PIEDMONT -- Speaking to the League of Women Voters of Piedmont, a state water resource expert expressed doubt that the Sacramento-San Joaquin Delta -- targeted for a $25 billion restoration effort -- can be repaired.
"The delta is unprotectable," Michael Hanemann, UC Berkeley's chancellor professor of the Environmental and Resource Economics Department, told a group of about 35 people at a Sept. 23 League meeting. "It is a lost water supply."
In 2014, state voters could be asked to consider investing an estimated $15 billion into building an underground pipeline to protect the water supply to Southern California should dams fail, and another $10 billion in ecosystem restoration.
The delta provides water to roughly 25 million Californians, according to the Metropolitan Water District of Southern California, including 30 percent of Southern California's water. The delta is in critical condition, however, due to the weakening of the existing infrastructure that is substandard and subjected to increasingly severe weather events.
Hanemann, who also is a professor at Arizona State University, said a cost-benefit analysis of the delta restoration plan is flawed. The flaw, he said, lies in the identification of four groups who would benefit from the investment: urban water users, agricultural users, crop consumers within the state, and global consumers of California crops. Hanemann said the research should not include global crop consumers as they would not pay into the repairs.
Corrected analysis would likely show the investment would not provide enough benefit to ratepayers to justify the cost.
"That is a lot of money, and it's not producing more water; it's just making the existing supply reliable," Hanemann said. "I'm not sure in my own mind whether this investment is worth its while."
Hanemann's presentation came at the behest of members of the League of Women Voters, who are set to update the nonpartisan political party's agricultural position in the coming months. Members from leagues in Piedmont and Oakland are forming a committee to look at California's water issues in advance of the 2014 election.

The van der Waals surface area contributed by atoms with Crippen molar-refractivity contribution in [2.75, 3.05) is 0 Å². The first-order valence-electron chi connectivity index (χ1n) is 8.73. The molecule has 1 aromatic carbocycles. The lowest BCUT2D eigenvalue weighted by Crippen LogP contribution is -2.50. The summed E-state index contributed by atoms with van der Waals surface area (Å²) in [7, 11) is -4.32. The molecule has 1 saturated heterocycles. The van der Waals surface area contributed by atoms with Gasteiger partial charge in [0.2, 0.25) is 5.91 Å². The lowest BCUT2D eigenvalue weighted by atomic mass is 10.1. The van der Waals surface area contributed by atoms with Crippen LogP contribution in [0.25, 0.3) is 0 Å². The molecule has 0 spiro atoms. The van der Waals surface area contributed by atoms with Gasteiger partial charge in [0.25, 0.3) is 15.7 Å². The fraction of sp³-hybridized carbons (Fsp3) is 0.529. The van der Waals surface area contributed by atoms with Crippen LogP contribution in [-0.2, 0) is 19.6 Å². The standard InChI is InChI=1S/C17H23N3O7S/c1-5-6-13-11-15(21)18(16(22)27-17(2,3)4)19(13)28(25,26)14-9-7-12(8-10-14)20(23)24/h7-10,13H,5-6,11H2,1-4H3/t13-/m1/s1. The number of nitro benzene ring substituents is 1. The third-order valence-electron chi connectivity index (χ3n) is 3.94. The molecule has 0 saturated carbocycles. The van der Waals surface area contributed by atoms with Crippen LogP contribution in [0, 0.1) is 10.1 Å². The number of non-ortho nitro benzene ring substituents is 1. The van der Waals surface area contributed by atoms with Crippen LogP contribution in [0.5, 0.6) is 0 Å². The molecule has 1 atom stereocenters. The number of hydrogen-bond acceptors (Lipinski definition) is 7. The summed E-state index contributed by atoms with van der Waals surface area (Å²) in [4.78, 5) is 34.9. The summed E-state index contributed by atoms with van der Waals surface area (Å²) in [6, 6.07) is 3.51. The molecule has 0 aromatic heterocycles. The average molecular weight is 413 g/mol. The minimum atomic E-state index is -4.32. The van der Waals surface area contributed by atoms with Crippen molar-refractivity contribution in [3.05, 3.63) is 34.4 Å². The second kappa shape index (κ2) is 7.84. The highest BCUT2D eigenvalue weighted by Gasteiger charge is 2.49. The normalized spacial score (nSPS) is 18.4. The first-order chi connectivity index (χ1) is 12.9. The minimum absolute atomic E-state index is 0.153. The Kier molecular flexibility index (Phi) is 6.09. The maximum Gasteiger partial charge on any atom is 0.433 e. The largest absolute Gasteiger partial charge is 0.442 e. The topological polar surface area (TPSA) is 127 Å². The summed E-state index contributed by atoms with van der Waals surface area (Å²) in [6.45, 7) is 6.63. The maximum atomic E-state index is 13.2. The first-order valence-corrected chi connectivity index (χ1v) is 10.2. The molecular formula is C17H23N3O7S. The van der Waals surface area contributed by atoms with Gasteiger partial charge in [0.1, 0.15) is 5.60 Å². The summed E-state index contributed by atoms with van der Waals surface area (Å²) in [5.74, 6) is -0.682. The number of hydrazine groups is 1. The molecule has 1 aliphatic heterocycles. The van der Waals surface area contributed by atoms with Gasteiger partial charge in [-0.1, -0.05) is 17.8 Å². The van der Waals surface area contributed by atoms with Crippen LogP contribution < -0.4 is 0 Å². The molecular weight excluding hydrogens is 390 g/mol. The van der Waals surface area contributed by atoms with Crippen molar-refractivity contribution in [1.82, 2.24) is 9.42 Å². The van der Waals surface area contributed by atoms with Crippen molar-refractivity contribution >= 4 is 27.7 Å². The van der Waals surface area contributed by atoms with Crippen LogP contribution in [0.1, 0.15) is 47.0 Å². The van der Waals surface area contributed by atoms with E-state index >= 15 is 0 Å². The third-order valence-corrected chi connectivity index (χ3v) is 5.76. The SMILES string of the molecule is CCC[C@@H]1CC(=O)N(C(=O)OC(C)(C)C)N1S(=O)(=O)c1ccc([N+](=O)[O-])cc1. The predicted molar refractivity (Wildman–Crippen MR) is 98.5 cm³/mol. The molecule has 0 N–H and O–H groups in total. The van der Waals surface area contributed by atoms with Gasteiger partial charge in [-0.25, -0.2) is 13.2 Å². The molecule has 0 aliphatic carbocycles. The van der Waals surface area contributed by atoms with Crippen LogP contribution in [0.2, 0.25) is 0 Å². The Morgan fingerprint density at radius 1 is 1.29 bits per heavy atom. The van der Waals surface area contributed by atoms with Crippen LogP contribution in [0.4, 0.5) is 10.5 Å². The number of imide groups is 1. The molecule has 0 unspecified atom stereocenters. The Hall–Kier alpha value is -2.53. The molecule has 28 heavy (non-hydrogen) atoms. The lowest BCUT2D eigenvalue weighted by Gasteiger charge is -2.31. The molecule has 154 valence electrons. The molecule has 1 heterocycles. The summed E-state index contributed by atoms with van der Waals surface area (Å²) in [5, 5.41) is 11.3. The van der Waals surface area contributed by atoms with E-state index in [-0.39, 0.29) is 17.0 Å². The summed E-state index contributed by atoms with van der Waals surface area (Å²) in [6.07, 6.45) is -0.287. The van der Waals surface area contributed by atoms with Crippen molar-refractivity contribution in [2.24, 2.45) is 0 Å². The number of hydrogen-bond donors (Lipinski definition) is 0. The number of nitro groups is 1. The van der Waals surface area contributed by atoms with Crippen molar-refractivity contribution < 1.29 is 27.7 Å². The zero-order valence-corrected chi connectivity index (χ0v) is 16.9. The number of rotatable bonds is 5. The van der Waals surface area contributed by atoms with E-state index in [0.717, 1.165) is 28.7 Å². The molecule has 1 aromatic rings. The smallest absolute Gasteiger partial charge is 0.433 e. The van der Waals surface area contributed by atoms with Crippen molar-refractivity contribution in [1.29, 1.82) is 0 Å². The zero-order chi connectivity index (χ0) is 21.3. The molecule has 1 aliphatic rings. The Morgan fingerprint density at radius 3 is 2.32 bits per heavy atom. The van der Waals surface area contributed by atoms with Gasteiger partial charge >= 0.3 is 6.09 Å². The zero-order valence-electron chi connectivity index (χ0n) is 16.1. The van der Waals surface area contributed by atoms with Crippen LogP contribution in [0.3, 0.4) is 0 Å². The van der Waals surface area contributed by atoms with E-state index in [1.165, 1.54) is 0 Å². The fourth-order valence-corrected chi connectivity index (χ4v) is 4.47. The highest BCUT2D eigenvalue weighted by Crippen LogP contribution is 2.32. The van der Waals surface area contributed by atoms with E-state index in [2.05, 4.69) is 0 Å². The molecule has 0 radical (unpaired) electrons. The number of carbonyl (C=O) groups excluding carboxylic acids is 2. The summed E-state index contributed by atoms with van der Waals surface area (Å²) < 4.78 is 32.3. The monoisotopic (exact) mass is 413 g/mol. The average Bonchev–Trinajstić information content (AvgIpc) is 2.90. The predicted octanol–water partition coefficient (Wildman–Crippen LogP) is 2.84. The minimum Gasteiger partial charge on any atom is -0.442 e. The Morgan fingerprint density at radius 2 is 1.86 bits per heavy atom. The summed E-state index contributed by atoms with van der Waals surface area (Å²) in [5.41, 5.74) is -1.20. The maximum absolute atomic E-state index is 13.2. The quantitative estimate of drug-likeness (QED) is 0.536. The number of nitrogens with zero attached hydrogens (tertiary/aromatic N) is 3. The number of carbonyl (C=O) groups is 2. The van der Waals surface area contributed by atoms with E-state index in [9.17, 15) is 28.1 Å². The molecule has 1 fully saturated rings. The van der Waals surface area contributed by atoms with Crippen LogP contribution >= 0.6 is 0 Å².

"It touches really every portion of our lives," said Piedmont League President Hope Salzer. "You can't really accomplish anything unless you address it."
During the two-hour presentation, Hanemann offered a history of world water issues with a detailed focus on California's struggles to meet the growing demand for urban water use, whose increase is more than offsetting an overall decrease in agricultural water use. Pointing to more energy-efficient plumbing practices such as low-flow toilets that use less than half of the amount of water-per-flush than traditional toilets, Hanemann said indoor water use in urban areas has largely been reigned in. Outdoor use, however, remains uncontrolled, he said.
Hanemann pointed to California's history of allowing groundwater sources to be tapped without properly documenting how much was being drawn as a major problem in the system. He added that water agencies have been slow to react to historic miscalculations in groundwater pumping.
To that end, Hanemann said hydraulic fracturing, known commonly as fracking, could be the impetus to greater monitoring of underground resources. The controversial procedure involves the injection of fluid into rock formation cracks to allow underground resources, such as oil, to flow more readily.